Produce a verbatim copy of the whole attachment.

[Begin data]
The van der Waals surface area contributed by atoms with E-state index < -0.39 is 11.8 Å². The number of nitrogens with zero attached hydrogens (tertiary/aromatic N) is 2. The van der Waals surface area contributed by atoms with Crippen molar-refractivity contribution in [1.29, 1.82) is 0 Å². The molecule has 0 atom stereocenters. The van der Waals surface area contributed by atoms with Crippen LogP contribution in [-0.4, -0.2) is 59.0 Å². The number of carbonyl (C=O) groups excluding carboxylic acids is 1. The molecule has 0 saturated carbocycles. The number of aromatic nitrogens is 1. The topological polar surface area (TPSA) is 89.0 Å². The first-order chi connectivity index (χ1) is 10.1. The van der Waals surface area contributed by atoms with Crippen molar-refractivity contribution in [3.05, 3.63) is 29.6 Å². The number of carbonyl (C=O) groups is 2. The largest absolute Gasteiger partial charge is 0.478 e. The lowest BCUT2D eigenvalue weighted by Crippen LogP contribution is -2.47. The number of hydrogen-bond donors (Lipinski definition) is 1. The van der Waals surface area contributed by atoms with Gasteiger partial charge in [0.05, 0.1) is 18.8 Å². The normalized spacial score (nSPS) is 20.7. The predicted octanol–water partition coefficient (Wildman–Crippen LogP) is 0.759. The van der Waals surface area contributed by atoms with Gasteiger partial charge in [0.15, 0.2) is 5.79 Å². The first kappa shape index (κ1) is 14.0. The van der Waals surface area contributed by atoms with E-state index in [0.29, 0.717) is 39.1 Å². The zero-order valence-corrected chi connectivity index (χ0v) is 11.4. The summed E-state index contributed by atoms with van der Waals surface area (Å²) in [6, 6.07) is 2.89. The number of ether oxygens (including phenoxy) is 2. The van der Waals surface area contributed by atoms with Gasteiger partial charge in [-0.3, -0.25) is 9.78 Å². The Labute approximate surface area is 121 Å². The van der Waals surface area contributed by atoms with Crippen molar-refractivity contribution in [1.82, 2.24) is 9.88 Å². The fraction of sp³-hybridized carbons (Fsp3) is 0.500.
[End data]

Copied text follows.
The van der Waals surface area contributed by atoms with E-state index < -0.39 is 11.8 Å². The number of nitrogens with zero attached hydrogens (tertiary/aromatic N) is 2. The van der Waals surface area contributed by atoms with Crippen molar-refractivity contribution in [1.29, 1.82) is 0 Å². The molecule has 0 atom stereocenters. The van der Waals surface area contributed by atoms with Crippen LogP contribution in [-0.4, -0.2) is 59.0 Å². The number of carbonyl (C=O) groups excluding carboxylic acids is 1. The molecule has 0 saturated carbocycles. The number of aromatic nitrogens is 1. The topological polar surface area (TPSA) is 89.0 Å². The first-order chi connectivity index (χ1) is 10.1. The van der Waals surface area contributed by atoms with Crippen molar-refractivity contribution in [3.05, 3.63) is 29.6 Å². The number of carbonyl (C=O) groups is 2. The largest absolute Gasteiger partial charge is 0.478 e. The lowest BCUT2D eigenvalue weighted by Crippen LogP contribution is -2.47. The number of hydrogen-bond donors (Lipinski definition) is 1. The van der Waals surface area contributed by atoms with Gasteiger partial charge in [0.05, 0.1) is 18.8 Å². The normalized spacial score (nSPS) is 20.7. The predicted octanol–water partition coefficient (Wildman–Crippen LogP) is 0.759. The van der Waals surface area contributed by atoms with Gasteiger partial charge in [0.15, 0.2) is 5.79 Å². The first kappa shape index (κ1) is 14.0. The van der Waals surface area contributed by atoms with E-state index in [0.29, 0.717) is 39.1 Å². The zero-order valence-corrected chi connectivity index (χ0v) is 11.4. The summed E-state index contributed by atoms with van der Waals surface area (Å²) in [6, 6.07) is 2.89. The number of ether oxygens (including phenoxy) is 2. The van der Waals surface area contributed by atoms with Gasteiger partial charge in [-0.3, -0.25) is 9.78 Å². The Labute approximate surface area is 121 Å². The van der Waals surface area contributed by atoms with Crippen molar-refractivity contribution in [1.82, 2.24) is 9.88 Å². The fraction of sp³-hybridized carbons (Fsp3) is 0.500.